In May of this year, the Victorian government announced that it would introduce a Windfall Gains Tax (WGT) to tax the value of gains made by landowners as a result of certain government rezoning decisions.

Following a public consultation last week, the Victorian government introduced the Windfall Gains Tax and State Taxation and Other Laws Amending Bill 2021 (the Invoice). The bill contains a number of adjustments to the initially announced proposal. The main features of the proposed new regime are described below.

Taxation and assessment of the WGT

Originally the government planned that the WGT would begin on July 1, 2022, however, recognizing the impact of lockdowns and the pandemic on taxpayers, the government has now postponed the start to July 1, 2023.

A liability for WGT arises when a zoning change that constitutes a WGT event takes effect under the Land Use Planning and Environment Act 1987 (Vic). Rezonings relating to public land areas and to and from the urban growth area within the growth areas infrastructure contribution area are excluded from the WGT.

The owner of the land when the WGT event occurs is required to pay the WGT. However, it is proposed that taxpayers can defer payment up to 100% of WGT until a dutiable transaction or relevant acquisition (other than an excluded dutiable transaction or an excluded relevant acquisition) occurs with respect to the field or up to 30 years after the WGT event (whichever occurs first). Taxpayers who choose to defer part or all of the WGT will be required to pay interest on the deferred amount.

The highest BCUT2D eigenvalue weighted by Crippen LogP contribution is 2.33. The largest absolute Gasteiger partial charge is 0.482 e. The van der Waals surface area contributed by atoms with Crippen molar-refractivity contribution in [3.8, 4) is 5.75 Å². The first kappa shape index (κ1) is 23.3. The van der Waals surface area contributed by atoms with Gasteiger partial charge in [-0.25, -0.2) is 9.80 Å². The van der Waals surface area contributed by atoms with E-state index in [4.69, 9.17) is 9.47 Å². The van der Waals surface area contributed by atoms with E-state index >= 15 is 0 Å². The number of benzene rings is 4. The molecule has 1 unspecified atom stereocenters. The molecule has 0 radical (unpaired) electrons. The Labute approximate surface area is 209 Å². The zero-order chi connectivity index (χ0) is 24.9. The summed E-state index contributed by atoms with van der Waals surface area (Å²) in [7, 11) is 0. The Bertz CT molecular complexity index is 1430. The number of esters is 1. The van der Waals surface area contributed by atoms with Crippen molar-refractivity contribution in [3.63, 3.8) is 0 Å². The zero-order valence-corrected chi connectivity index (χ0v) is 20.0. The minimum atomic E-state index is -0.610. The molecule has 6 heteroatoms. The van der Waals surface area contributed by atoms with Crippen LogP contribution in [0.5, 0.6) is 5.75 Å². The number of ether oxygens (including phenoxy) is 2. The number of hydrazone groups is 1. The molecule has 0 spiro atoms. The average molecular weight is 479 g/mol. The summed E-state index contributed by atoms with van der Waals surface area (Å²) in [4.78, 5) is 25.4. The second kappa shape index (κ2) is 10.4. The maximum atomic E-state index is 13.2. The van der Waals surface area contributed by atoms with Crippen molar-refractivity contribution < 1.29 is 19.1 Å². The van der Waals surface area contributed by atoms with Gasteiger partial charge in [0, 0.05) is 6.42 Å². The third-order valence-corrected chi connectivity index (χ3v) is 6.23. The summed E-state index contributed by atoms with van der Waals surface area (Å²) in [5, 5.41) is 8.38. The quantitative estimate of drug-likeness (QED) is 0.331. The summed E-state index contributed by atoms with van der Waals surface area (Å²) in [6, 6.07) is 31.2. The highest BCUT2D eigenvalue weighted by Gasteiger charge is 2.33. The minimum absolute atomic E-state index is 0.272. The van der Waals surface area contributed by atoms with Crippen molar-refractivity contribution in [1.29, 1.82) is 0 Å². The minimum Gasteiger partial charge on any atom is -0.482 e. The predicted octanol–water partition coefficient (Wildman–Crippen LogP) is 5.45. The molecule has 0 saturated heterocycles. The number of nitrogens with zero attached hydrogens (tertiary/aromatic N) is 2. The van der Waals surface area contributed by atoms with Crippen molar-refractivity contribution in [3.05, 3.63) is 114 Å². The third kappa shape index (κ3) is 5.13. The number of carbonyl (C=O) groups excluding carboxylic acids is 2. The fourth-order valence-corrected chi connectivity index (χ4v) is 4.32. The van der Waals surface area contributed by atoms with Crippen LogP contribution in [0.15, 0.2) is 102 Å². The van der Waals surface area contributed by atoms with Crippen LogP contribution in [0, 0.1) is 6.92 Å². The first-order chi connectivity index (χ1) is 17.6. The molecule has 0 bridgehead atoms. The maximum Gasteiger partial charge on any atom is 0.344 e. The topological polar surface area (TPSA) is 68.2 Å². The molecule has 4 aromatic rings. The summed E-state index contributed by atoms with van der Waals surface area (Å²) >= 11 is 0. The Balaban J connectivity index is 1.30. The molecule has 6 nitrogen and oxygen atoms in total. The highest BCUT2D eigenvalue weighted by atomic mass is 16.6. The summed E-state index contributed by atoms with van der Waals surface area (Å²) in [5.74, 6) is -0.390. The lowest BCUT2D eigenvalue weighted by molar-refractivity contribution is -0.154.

The following dutiable transactions are among the excluded transactions that will not trigger the termination of the deferral agreements:

  • a relevant acquisition that results only from a pro-rated increase in the interest of all shareholders or unitholders;
  • the acquisition of an economic right to WGT lands under Part 4B of Chapter 2 of the Homework Act 2000 (Vic);
  • a transaction without consideration; Where
  • a relevant charitable land transaction.

If an excluded transfer is made, the deferred tax liability and accrued interest are transferred to the buyer.

It is proposed that WGT be billed at the following rates:

The WGT will be imposed on an increase in value measured at the time of rezoning on the enhanced value of the capital (CIV) ground. An assessment will be undertaken by the General Assessor on the pre-zoning value (which will be the most recent general assessment that is used for other purposes such as municipal tariffs) and the post-zoning value (which will be determined by an evaluation carried out on January 1 of the same year). The aim of taxation at this stage is to avoid capturing any growth in value due to market forces before or after rezoning. Any negative increase in the assessed value will be ignored. Certain deductions provided for by regulation will be permitted.